Climate Change: Where do we stand with tipping points?

by | 6 February 2024 | Environment, Sherwood

In 2021, with just over 1°C of global warming, tipping points were a significant probability. As the planet warms towards 2°C and beyond, there is higher probability that tipping points will be triggered.

While it is accepted by scientists that global warming naturally occurs in the ice age cycle, carbon pollution is heating the planet to dangerous levels. Warming oceans are losing their effectiveness as CO2 sinks; human activities are accelerating warming at an unprecedented rate. Many of the gravest threats to humanity are drawing closer.

The Global Tipping Points Report, which was launched at COP28 on 6th December, assesses the risks and opportunities of both negative and positive tipping points in the Earth system and society. It finds five important natural thresholds are already at risk of being crossed, and three more may be reached in the 2030s if the world heats more than 1.5°C above pre-industrial temperatures. Once triggered, these planetary shifts will be unstoppable and cause sweeping damage to people and nature, irreversible on human time scales.

Tipping points at risk include the collapse of big ice sheets in Greenland and the West Antarctic, the widespread thawing of permafrost, the death of coral reefs in warm waters, and the collapse of the oceanic current in the North Atlantic. All currently show evidence of loss of resilience consistent with moving towards tipping points. Early Warming Systems (EWS) can provide an indication of a tipping point approaching, and should be taken as a chance to prevent it from happening.

Unlike changes to the climate, such as hotter heatwaves and heavier rainfall, these systems do not slowly shift in line with greenhouse gas emissions but can instead flip from one state to an entirely different one. When a climatic system tips – sometimes with a sudden shock – it may permanently alter the way the planet works.

For example

  • The Arctic has warmed nearly four times faster than the rest of the globe since 1979.
  • Self-reinforcing feedbacks, like melting ice caps, push the Earth System toward a planetary threshold that, if crossed, could prevent stabilisation of the climate.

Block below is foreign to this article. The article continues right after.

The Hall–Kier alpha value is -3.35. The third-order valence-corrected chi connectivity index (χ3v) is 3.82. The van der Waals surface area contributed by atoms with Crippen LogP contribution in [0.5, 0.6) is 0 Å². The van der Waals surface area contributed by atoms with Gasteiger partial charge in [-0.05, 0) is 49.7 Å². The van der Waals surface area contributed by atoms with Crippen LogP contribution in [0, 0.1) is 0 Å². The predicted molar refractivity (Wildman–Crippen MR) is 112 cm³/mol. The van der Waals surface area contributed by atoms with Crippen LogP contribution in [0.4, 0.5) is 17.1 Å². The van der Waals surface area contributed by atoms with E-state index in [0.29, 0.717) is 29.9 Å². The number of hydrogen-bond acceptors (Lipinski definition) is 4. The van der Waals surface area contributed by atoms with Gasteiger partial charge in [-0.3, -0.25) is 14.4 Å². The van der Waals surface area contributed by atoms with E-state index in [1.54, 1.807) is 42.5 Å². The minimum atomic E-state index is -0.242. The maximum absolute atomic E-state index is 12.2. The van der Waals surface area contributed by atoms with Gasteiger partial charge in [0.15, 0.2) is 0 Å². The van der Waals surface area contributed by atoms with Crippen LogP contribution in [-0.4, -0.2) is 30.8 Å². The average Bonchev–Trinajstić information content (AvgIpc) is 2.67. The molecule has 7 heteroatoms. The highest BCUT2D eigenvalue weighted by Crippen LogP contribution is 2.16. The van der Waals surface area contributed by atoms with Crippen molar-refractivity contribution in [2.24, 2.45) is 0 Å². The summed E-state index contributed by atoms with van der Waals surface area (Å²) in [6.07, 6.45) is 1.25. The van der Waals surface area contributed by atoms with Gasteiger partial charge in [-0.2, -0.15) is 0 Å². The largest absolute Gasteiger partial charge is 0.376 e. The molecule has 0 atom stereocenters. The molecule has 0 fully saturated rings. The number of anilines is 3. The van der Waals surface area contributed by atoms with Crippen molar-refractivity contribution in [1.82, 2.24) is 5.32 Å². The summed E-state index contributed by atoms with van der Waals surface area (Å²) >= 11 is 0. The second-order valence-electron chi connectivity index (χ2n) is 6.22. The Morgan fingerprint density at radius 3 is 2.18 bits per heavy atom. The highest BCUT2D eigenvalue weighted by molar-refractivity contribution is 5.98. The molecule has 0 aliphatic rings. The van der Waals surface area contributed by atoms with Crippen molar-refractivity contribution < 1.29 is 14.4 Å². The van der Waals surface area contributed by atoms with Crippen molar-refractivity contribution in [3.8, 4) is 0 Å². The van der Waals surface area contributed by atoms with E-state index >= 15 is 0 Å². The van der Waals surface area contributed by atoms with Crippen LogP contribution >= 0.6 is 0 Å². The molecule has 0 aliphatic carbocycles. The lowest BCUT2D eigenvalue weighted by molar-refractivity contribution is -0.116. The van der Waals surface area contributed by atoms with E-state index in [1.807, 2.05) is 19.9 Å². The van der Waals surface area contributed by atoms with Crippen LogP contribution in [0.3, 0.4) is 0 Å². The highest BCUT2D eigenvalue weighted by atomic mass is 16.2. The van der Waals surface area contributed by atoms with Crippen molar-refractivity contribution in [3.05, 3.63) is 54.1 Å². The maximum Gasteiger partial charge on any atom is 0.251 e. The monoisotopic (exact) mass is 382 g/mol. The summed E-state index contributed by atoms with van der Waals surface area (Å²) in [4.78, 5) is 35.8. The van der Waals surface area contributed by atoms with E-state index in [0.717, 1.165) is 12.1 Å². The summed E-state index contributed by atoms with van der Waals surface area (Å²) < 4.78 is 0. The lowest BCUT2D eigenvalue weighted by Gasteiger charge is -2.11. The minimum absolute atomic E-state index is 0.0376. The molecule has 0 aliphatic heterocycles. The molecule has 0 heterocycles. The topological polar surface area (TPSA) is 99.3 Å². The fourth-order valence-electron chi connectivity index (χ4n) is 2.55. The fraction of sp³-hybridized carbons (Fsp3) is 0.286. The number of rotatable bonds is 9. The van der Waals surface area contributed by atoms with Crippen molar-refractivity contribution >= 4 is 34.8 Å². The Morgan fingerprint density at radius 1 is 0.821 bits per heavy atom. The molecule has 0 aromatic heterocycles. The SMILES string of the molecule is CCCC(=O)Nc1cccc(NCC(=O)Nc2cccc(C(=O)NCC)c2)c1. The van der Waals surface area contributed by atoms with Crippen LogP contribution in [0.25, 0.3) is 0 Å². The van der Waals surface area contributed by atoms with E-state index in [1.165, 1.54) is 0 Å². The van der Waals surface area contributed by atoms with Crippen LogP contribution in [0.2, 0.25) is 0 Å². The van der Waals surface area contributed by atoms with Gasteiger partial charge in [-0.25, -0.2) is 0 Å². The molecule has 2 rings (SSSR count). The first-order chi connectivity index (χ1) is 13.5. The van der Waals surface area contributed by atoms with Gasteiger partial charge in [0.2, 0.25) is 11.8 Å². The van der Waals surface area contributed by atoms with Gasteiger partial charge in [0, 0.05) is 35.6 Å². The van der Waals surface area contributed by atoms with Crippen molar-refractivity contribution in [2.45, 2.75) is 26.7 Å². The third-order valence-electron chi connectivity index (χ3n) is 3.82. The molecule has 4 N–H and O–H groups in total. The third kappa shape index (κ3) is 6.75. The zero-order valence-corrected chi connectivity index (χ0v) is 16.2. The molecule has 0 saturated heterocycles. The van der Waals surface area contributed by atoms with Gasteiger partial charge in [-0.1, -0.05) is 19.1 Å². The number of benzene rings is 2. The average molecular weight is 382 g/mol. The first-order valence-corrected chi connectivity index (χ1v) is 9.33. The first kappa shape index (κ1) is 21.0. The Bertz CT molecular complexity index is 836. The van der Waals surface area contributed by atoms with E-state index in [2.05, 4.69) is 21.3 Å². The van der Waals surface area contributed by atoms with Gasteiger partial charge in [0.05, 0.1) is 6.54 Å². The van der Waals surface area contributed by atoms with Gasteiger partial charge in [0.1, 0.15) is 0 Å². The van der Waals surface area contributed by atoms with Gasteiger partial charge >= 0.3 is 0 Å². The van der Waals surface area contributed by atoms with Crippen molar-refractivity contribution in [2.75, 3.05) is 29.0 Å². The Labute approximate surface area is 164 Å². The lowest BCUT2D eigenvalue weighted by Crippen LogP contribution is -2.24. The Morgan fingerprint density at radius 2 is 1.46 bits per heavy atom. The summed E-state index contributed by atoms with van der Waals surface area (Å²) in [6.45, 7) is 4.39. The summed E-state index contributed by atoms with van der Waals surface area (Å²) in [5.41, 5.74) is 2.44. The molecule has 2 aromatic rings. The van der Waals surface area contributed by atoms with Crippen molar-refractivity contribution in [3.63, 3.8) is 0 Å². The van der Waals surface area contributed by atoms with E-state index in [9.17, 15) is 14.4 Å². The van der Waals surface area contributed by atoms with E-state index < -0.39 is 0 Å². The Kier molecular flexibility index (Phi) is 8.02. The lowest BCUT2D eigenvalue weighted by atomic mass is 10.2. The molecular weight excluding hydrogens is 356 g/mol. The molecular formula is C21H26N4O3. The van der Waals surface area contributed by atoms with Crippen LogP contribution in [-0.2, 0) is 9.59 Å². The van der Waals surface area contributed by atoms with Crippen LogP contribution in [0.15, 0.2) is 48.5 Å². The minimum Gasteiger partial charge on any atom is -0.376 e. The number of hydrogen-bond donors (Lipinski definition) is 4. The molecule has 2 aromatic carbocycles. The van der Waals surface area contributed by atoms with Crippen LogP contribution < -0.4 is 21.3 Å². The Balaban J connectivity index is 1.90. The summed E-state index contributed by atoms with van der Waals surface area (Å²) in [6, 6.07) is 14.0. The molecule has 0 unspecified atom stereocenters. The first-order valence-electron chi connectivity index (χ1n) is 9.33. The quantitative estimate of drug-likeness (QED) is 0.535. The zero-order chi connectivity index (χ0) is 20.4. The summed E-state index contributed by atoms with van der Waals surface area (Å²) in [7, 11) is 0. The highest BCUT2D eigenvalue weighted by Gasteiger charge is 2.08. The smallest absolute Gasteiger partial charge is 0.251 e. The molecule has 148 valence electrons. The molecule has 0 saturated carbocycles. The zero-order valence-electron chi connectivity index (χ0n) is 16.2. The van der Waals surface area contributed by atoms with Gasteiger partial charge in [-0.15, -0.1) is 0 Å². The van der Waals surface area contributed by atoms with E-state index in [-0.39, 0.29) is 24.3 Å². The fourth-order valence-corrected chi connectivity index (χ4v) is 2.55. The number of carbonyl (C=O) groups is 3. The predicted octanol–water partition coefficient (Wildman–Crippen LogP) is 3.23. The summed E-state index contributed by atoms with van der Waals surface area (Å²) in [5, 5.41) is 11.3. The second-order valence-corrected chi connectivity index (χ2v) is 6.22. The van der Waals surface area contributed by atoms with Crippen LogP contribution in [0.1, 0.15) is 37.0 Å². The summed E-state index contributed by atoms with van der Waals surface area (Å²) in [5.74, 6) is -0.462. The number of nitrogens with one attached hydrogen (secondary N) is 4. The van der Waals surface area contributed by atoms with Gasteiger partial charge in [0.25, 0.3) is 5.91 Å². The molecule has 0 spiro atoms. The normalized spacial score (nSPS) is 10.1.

• It may also lead to cascading events in which tipping points interact, leading to more profound changes to the entire system.
  • Changes of this magnitude threaten worldwide societal collapse or even eventual human extinction.

Recent research has confirmed that tipping points and cascades are already occurring, not at 1.5°C or 2°C of warming, but right now:

  • Denman Glacier, in East Antarctic, was identified as susceptible to collapse of its ice shelf and inundation of the glacier itself.
  • Scientists announced the Thwaites Glacier ice shelf in West Antarctica was fracturing and likely to result in a speeding up of the glacier’s flow and ice discharge.
  • In November 2022, the State of the Cryosphere report concluded more than four meters of additional sea level rise was locked in.
  • A few months later, scientists reported that Greenland Ice Sheet glaciers are melting 100 times faster than previously calculated.
  • By 2022, 20% of the Amazon rainforest had been ‘transformed’ (deforested) with another 6% ‘highly degraded’. At higher temperatures, the amount of carbon dioxide absorbed by plants (photosynthesis) will decline sharply, whilst carbon dioxide released by plants (respiration) will continue to rise.
  • Human fossil fuel emissions are still rising and will not likely plateau until the end of this decade.
  • Permafrost carbon emissions and their feedback loops are not accounted for in most Earth system models or Integrated Assessment Models.

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Pauline Meechan, Sherwood Forest Friends of the Earth